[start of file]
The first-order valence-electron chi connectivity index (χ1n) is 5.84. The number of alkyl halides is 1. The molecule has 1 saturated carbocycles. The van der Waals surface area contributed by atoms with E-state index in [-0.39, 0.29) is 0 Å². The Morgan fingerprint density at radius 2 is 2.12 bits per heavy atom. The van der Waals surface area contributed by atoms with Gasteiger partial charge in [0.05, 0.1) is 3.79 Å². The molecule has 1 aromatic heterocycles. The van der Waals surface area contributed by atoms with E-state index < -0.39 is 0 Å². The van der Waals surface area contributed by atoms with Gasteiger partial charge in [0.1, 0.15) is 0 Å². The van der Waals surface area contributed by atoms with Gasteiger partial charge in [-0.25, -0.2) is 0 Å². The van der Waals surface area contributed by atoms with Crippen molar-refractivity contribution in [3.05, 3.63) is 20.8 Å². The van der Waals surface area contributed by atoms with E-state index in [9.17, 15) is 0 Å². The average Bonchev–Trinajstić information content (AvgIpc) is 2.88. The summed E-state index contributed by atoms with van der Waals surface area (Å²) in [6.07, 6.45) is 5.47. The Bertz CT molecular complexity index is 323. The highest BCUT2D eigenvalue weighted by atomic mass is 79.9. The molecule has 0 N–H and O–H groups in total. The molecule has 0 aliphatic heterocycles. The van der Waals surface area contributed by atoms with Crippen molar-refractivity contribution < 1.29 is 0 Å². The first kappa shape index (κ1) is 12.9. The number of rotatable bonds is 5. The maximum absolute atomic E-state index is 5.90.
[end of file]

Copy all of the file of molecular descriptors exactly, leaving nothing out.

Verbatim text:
The first-order valence-electron chi connectivity index (χ1n) is 5.84. The number of alkyl halides is 1. The molecule has 1 saturated carbocycles. The van der Waals surface area contributed by atoms with E-state index in [-0.39, 0.29) is 0 Å². The Morgan fingerprint density at radius 2 is 2.12 bits per heavy atom. The van der Waals surface area contributed by atoms with Gasteiger partial charge in [0.05, 0.1) is 3.79 Å². The molecule has 1 aromatic heterocycles. The van der Waals surface area contributed by atoms with E-state index < -0.39 is 0 Å². The van der Waals surface area contributed by atoms with Gasteiger partial charge in [0.1, 0.15) is 0 Å². The van der Waals surface area contributed by atoms with Gasteiger partial charge in [-0.25, -0.2) is 0 Å². The van der Waals surface area contributed by atoms with Crippen molar-refractivity contribution in [3.05, 3.63) is 20.8 Å². The van der Waals surface area contributed by atoms with E-state index in [9.17, 15) is 0 Å². The average Bonchev–Trinajstić information content (AvgIpc) is 2.88. The summed E-state index contributed by atoms with van der Waals surface area (Å²) in [6.07, 6.45) is 5.47. The Bertz CT molecular complexity index is 323. The highest BCUT2D eigenvalue weighted by atomic mass is 79.9. The molecule has 0 N–H and O–H groups in total. The molecule has 0 aliphatic heterocycles. The van der Waals surface area contributed by atoms with Crippen molar-refractivity contribution < 1.29 is 0 Å². The first kappa shape index (κ1) is 12.9. The number of rotatable bonds is 5. The maximum absolute atomic E-state index is 5.90.